The Man With Clean Feet

M is pacing around the kitchen, phone in one hand, Russian-English dictionary in the other. He is yelling. I sit, trying to figure out what he is saying.

“I’ll kill you” he says, or maybe, “I’m dying” or maybe, “fish tastes great on Tuesdays.” I should really study more.

Belly, M’s dog begins barking which can mean one of two things: someone is at the door, or his PTSD is acting up. I check the door.

L walks in.

“Hello,” he says. His accent is thick. He takes off his shoes. I step aside as he goes to the bathroom to wash his hands. I go back into the kitchen and light a cigarette. M is yelling now, about hot-sauce this time, maybe. L calls from the bathroom.

“What?” I call back. He pops his head out.

“May I wash my feet?” he says.

“Sure?” I tell him. He nods and soon I hear the water running in the bath.

He comes in a minute later with his pant legs rolled to below his knees. Before he can sit down M hands him the phone.

“Can you talk to these people?” he says. L nods. He takes the phone, listens, then speaks. After a moment he asks M.

“What is it you need?”

“Medicine” M says. L nods, listens, talks, turns back to M.

“For what?”

“Death,” M replies. L nods, listens, talks, says goodbye.

“Two days,” he says to M.

M thanks him. We all take our seats around a bottle of wine. I pour out three glasses and place the bottle on the floor. L looks down at my feet.

“So, it is true?” he says.

“What?”

“Americans don’t take off their shoes inside.”

I nod, embarrassed. My boots are new, and tight, I do not like taking them off.

“Why are Russians always taking their shoes off and washing their hands anyways,” I ask, innocently defensive.

“It is where bad luck lives. You bring it into your house on your hands and the bottoms of your feet.”

I stare down at my hands and realize I’ve spent my entire life never washing my hands nor taking off my shoes after walking into my house. L places a hand gently on my shoulder.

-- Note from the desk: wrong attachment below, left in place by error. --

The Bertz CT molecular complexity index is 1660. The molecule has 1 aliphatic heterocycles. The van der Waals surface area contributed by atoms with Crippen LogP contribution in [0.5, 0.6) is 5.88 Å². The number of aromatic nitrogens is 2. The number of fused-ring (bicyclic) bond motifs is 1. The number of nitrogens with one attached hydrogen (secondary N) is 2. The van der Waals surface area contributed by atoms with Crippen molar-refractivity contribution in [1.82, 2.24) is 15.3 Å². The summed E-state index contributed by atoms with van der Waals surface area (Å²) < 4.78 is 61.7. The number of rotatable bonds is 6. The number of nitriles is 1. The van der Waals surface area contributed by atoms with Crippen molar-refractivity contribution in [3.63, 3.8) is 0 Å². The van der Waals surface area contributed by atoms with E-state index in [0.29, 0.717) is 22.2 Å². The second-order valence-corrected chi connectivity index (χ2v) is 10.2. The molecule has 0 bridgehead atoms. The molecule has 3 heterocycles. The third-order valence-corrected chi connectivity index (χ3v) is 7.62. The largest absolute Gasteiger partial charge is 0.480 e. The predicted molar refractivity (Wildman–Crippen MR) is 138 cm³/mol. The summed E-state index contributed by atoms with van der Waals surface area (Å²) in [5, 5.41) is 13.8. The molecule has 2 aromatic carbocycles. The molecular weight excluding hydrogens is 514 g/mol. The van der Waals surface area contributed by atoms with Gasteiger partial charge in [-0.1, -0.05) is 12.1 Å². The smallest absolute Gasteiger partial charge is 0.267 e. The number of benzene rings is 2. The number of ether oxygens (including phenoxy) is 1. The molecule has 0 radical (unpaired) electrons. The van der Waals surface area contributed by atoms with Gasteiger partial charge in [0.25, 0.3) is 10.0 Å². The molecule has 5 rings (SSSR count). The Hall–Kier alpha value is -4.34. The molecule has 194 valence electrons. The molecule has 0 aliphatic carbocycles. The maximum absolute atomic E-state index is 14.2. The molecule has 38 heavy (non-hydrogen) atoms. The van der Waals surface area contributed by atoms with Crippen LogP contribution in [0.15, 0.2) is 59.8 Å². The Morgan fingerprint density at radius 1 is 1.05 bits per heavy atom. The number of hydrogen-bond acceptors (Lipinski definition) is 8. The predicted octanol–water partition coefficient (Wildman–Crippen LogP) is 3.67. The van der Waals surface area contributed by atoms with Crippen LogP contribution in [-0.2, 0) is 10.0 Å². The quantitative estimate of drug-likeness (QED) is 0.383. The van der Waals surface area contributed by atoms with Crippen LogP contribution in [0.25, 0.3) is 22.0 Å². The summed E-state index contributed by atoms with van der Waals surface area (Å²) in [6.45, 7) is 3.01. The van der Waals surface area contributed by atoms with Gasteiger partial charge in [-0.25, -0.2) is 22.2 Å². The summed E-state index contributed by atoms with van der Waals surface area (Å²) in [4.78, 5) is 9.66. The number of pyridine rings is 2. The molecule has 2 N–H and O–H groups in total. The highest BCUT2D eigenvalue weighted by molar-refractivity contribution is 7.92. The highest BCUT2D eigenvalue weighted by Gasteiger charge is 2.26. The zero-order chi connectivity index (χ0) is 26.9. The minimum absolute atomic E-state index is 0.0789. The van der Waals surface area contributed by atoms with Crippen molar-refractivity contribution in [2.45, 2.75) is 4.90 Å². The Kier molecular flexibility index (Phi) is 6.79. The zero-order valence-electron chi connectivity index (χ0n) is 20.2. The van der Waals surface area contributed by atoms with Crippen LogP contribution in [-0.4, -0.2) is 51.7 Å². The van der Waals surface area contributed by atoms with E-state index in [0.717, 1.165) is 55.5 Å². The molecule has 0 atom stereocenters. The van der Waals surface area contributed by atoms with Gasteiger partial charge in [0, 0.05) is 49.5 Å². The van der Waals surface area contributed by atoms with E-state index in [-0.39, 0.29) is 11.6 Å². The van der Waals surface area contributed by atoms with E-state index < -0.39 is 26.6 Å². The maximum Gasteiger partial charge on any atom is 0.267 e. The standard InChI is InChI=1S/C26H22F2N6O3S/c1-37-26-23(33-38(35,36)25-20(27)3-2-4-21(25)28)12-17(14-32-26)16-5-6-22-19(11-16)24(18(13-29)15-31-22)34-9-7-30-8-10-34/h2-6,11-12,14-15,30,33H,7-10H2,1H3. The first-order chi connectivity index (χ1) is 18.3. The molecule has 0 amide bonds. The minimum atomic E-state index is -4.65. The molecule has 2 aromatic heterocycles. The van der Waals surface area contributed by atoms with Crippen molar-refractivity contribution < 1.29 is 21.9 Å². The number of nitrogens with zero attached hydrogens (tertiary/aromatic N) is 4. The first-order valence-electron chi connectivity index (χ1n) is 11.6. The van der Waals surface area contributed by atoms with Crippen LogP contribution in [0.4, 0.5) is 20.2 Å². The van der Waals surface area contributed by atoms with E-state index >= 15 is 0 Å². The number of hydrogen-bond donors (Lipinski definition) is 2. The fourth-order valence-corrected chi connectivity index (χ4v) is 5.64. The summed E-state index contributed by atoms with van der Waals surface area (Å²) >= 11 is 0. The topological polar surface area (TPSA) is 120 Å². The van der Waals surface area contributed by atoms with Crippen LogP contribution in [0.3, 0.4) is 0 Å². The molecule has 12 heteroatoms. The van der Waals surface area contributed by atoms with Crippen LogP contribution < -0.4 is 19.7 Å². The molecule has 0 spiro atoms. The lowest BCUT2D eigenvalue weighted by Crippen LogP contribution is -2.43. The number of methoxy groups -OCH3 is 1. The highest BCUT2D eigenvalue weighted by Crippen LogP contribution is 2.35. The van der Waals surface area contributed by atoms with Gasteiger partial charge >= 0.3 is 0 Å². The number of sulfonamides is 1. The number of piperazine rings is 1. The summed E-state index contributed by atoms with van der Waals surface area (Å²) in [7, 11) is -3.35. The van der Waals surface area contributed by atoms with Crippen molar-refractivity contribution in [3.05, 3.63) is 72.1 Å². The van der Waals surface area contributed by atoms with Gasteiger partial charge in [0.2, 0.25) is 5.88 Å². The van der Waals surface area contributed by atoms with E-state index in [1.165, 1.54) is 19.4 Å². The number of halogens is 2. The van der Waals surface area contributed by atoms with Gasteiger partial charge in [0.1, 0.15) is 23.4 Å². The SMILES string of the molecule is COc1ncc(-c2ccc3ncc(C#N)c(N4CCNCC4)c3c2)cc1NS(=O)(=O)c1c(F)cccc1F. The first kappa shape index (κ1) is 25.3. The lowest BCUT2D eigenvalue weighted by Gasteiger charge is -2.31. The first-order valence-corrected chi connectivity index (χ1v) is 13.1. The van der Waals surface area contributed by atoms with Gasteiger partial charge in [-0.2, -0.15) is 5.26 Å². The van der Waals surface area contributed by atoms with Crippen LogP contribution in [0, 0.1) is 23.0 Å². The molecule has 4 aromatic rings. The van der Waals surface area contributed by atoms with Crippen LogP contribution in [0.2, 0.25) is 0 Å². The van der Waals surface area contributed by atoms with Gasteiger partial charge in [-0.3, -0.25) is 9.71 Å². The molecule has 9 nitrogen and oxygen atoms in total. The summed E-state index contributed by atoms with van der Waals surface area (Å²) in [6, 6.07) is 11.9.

“That is why you end up in this place,” he looks out the window at the heavy afternoon sky, “this savage country, in the dark.”

 

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11 comments

  1. Just great, as ever. I’ve been thinking about your stories for a while now, and I wondered if you’ve ever read the Penguin Novels by Andrey Kurkov? It seems like something that might appeal to your particular…nuances, haha. Clean feet, indeed.

    Liked by 1 person

  2. Now I understand why my friend Anatoly licked his lips when I warned him not to eat my undercooked fugu last Tuesday and tucked in.
    A very good line in a story to match, flash365, thanks 🙂

    Liked by 1 person

  3. One of the things I like about your stories is that I have to sit and think about them for a time before I get them. Then I walk away and come back tomorrow and read again and it has changed in my head. Either way it is magic.

    Liked by 1 person

    • Thank you. That is much appreciated. Despite the fact that I have to write these quite fast to make sure we keep up with our challenge, a lot of energy goes into each one. Sometimes I’ll write two or three in a day and reread them multiple times before deciding which one is best. I’m glad that they receive equal care and attention from some readers. It makes me more determined to not fall behind on quality as much as on making sure we stick to the game plan. Cheers.

      Like

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